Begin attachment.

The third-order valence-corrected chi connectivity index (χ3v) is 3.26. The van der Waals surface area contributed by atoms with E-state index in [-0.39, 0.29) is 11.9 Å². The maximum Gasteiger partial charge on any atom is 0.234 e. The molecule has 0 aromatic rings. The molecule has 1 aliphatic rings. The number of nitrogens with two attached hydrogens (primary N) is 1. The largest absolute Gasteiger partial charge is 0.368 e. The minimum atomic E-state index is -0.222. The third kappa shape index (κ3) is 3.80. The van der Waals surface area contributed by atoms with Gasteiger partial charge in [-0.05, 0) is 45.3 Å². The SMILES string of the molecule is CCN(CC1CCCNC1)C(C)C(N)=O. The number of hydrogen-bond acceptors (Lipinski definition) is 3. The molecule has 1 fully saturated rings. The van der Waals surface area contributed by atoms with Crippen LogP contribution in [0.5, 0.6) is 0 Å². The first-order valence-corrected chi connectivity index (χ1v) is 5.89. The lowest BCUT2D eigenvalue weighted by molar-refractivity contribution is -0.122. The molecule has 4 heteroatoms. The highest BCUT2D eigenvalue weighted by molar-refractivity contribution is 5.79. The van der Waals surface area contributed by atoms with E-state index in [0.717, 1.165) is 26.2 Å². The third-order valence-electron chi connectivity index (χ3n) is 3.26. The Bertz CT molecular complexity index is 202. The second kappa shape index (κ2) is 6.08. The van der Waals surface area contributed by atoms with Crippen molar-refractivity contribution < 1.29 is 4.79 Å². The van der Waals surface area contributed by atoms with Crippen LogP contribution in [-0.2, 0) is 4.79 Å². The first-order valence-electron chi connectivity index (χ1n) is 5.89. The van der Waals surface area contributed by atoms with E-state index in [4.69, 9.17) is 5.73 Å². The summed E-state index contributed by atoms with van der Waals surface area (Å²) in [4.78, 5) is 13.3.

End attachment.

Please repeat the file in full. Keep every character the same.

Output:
The third-order valence-corrected chi connectivity index (χ3v) is 3.26. The van der Waals surface area contributed by atoms with E-state index in [-0.39, 0.29) is 11.9 Å². The maximum Gasteiger partial charge on any atom is 0.234 e. The molecule has 0 aromatic rings. The molecule has 1 aliphatic rings. The number of nitrogens with two attached hydrogens (primary N) is 1. The largest absolute Gasteiger partial charge is 0.368 e. The minimum atomic E-state index is -0.222. The third kappa shape index (κ3) is 3.80. The van der Waals surface area contributed by atoms with Gasteiger partial charge in [-0.05, 0) is 45.3 Å². The SMILES string of the molecule is CCN(CC1CCCNC1)C(C)C(N)=O. The number of hydrogen-bond acceptors (Lipinski definition) is 3. The molecule has 1 fully saturated rings. The van der Waals surface area contributed by atoms with Crippen LogP contribution in [0.5, 0.6) is 0 Å². The first-order valence-corrected chi connectivity index (χ1v) is 5.89. The lowest BCUT2D eigenvalue weighted by molar-refractivity contribution is -0.122. The molecule has 4 heteroatoms. The highest BCUT2D eigenvalue weighted by molar-refractivity contribution is 5.79. The van der Waals surface area contributed by atoms with E-state index in [0.717, 1.165) is 26.2 Å². The third-order valence-electron chi connectivity index (χ3n) is 3.26. The Bertz CT molecular complexity index is 202. The second kappa shape index (κ2) is 6.08. The van der Waals surface area contributed by atoms with Crippen molar-refractivity contribution < 1.29 is 4.79 Å². The van der Waals surface area contributed by atoms with Crippen LogP contribution in [-0.2, 0) is 4.79 Å². The first-order valence-electron chi connectivity index (χ1n) is 5.89. The van der Waals surface area contributed by atoms with E-state index in [4.69, 9.17) is 5.73 Å². The summed E-state index contributed by atoms with van der Waals surface area (Å²) in [4.78, 5) is 13.3.